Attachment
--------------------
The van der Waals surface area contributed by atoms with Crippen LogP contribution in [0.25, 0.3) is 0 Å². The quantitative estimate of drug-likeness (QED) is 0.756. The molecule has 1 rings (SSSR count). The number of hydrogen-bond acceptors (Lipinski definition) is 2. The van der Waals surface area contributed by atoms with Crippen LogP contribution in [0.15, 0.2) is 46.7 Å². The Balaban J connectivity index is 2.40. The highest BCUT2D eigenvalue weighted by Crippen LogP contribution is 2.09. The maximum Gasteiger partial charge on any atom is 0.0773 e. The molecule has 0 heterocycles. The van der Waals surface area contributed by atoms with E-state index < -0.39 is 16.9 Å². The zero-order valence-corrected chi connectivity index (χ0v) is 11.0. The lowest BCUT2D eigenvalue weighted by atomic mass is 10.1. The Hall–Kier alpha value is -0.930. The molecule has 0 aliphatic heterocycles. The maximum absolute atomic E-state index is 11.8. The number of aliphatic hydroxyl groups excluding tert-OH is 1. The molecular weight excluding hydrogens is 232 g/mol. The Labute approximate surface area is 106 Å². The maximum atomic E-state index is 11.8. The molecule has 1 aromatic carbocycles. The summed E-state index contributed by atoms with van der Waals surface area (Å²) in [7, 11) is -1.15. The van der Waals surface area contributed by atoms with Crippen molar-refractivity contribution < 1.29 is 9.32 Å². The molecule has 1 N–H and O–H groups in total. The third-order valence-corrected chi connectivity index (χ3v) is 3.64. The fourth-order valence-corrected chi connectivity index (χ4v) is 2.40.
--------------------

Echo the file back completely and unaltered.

The van der Waals surface area contributed by atoms with Crippen LogP contribution in [0.25, 0.3) is 0 Å². The quantitative estimate of drug-likeness (QED) is 0.756. The molecule has 1 rings (SSSR count). The number of hydrogen-bond acceptors (Lipinski definition) is 2. The van der Waals surface area contributed by atoms with Crippen LogP contribution in [0.15, 0.2) is 46.7 Å². The Balaban J connectivity index is 2.40. The highest BCUT2D eigenvalue weighted by Crippen LogP contribution is 2.09. The maximum Gasteiger partial charge on any atom is 0.0773 e. The molecule has 0 heterocycles. The van der Waals surface area contributed by atoms with E-state index < -0.39 is 16.9 Å². The zero-order valence-corrected chi connectivity index (χ0v) is 11.0. The lowest BCUT2D eigenvalue weighted by atomic mass is 10.1. The Hall–Kier alpha value is -0.930. The molecule has 0 aliphatic heterocycles. The maximum absolute atomic E-state index is 11.8. The number of aliphatic hydroxyl groups excluding tert-OH is 1. The molecular weight excluding hydrogens is 232 g/mol. The Labute approximate surface area is 106 Å². The maximum atomic E-state index is 11.8. The molecule has 1 aromatic carbocycles. The summed E-state index contributed by atoms with van der Waals surface area (Å²) in [7, 11) is -1.15. The van der Waals surface area contributed by atoms with Crippen molar-refractivity contribution < 1.29 is 9.32 Å². The molecule has 1 N–H and O–H groups in total. The third-order valence-corrected chi connectivity index (χ3v) is 3.64. The fourth-order valence-corrected chi connectivity index (χ4v) is 2.40.